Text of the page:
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(Reuters) - Soul singer Candice Glover vied with country crooner Kree Harrison on Wednesday in an all-female finale of "American Idol" to become the first woman to win the TV singing competition since 2007.
In a finale that judge Randy Jackson described as "so close," Glover, the 23-year-old former travel agent from St. Helena, South Carolina, brought the judges and the audience to their feet after belting out Tom Jones' "I Who Have Nothing."
"You are such a powerhouse singer," judge Keith Urban said. "The song is like a planet exploding."
But Harrison also earned high praise and a standing ovation with her moving rendition of "Up to the Mountain," Patty Griffin's song in honour of Martin Luther King.
"That right there is a winning performance," Jackson told the 22-year-old vocalist from Woodville, Texas. "It is your best performance of the night. Very nice."
With powerhouse performances from both singers, judge Mariah Carey said it will be a difficult choice for fans to pick the winner of the Fox TV show who will be announced at the end of a two-hour star-studded finale on Thursday.
"This talent is so magnificent," she said.
The two singers secured their places in the two-part finale after Angie Miller, an 18-year-old pop singer from Massachusetts, received the fewest votes last week.
Although Jackson said he didn't think either of the opening songs were right and found them a bit sleepy, he gave the first round to Glover who made Adele's "Chasing Pavements" her own, over Harrison's rendition of the ballad "Angel."
But Urban thought the winner of round two was Harrison, who wowed the audience of 7,000 in Los Angeles with her moving performance of "All Cried Out" by Alison Moyet in a split decision with judge Nicki Minaj, who gave top points to Glover who sang "I Am Beautiful."
But fans will ultimately decide the winner of the 12th season by voting by phone, text and online after Wednesday's show.
"American Idol" was once the most watched television show with 30 million viewers during its heyday six or seven years ago. But audience numbers have slumped in recent months, prompting media reports of an overhaul of the highly paid judging panel.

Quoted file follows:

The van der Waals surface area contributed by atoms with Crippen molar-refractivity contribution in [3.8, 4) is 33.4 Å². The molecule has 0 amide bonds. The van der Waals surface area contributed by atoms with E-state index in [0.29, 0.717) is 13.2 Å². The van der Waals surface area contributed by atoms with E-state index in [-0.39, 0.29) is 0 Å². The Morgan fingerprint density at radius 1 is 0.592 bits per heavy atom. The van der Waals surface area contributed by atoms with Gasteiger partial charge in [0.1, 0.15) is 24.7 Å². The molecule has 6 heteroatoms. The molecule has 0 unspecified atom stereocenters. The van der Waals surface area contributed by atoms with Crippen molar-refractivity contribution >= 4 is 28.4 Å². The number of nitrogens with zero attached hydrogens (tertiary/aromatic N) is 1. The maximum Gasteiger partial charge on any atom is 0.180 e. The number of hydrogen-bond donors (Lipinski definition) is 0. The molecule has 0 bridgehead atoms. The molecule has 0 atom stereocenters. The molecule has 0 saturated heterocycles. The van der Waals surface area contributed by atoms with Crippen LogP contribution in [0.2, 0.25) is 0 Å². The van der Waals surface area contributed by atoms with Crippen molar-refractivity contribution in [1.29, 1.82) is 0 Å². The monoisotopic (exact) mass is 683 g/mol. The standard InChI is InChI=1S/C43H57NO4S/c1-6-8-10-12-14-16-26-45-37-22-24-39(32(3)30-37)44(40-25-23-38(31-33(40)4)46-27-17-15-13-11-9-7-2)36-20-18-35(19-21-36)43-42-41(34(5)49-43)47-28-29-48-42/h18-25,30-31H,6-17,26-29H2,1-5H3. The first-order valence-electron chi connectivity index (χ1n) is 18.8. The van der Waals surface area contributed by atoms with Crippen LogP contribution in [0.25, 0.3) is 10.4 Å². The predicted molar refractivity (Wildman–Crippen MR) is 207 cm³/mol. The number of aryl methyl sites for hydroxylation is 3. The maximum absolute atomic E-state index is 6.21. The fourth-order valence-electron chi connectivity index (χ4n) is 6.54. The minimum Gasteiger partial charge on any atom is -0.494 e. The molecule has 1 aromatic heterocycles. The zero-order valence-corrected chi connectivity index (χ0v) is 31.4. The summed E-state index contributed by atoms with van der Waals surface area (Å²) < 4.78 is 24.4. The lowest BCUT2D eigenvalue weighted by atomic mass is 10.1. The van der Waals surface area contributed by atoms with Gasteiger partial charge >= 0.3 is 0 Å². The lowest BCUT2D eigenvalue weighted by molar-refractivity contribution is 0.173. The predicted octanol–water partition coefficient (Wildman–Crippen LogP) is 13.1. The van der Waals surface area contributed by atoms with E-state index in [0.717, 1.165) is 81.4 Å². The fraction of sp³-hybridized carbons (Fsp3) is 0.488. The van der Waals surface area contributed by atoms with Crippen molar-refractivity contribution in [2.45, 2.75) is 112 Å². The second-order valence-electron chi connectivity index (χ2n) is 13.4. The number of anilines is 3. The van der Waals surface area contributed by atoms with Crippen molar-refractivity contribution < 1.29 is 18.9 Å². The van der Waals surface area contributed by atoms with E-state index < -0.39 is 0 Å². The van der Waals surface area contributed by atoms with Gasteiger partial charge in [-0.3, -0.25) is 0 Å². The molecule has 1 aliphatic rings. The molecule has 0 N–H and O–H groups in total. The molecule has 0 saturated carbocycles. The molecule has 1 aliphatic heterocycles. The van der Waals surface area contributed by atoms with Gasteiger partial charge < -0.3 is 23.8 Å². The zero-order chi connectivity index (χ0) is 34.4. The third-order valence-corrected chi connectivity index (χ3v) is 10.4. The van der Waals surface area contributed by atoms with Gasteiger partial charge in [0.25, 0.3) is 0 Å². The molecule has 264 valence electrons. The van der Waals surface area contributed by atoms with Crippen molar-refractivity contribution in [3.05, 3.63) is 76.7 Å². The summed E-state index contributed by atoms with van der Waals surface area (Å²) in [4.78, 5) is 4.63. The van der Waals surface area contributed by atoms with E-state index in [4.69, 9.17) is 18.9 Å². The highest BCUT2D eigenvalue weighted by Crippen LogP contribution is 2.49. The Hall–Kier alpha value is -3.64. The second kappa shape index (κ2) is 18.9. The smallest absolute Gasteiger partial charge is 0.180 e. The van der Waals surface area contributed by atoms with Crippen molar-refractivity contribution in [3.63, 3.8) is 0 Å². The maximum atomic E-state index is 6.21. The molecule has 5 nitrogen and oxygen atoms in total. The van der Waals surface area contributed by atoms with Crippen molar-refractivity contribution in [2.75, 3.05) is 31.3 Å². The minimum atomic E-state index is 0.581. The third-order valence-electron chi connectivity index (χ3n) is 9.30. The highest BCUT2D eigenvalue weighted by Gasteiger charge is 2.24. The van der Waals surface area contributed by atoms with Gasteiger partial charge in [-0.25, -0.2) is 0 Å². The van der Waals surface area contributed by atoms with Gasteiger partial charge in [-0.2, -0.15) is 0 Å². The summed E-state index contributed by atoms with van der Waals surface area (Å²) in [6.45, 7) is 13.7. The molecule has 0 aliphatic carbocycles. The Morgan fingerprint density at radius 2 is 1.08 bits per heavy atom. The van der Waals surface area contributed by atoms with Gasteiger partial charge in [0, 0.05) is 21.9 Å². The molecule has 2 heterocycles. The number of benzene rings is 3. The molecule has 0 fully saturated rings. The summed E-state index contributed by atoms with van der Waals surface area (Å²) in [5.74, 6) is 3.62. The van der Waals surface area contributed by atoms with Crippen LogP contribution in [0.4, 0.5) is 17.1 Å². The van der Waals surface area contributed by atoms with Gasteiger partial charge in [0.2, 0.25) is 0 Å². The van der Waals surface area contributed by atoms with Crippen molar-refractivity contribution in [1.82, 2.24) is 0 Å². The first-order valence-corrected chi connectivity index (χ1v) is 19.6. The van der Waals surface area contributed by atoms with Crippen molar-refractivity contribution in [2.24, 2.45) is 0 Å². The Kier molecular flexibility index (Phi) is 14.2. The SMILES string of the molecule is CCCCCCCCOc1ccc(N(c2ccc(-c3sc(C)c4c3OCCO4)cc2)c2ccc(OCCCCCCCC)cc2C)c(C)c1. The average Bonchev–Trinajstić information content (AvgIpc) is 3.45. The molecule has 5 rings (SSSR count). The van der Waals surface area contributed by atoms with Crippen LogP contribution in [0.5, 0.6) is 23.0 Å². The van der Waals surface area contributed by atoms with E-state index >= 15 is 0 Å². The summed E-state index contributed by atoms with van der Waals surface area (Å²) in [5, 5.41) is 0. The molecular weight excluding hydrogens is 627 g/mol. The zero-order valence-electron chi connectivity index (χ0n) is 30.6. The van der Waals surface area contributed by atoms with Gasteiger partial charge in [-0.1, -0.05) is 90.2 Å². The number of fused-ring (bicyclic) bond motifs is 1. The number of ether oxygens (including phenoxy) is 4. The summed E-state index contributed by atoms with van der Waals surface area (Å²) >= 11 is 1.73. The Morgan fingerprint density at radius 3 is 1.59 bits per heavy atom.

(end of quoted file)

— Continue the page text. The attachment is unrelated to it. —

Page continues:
Jackson, who has been on the judging panel since the show started in 2002, announced last week that he would be leaving the show. The entertainment website TheWrap.com said Carey, who reportedly earns a $17 million salary, and Minaj and Urban would also not return.
Fox, a unit of News Corp, had no comment on the media reports.
Glover had the edge going into the Wednesday's show, which was broadcast live, based on the number of mentions about her across the Internet, news media, Twitter and other social media, which was consistently higher than Harrison's.
Social and news media analytics company General Sentiment, which analyzes tens of millions of sources of online content daily, predicts Glover will take the title based on its findings.
The winner will receive a record deal and be the first female winner since Jordin Sparks in 2007.
Earlier "Idols" include Grammy-winner Kelly Clarkson, and Carrie Underwood, another Grammy winner and the first country western singer to capture the crown.
Jennifer Hudson didn't take home the top prize but she did go on to win a best supporting actress Oscar for her performance in the film "Dreamgirls," as well as a Golden Globe and Grammy.
Reporting by Patricia Reaney in New York; Editing by Lisa Shumaker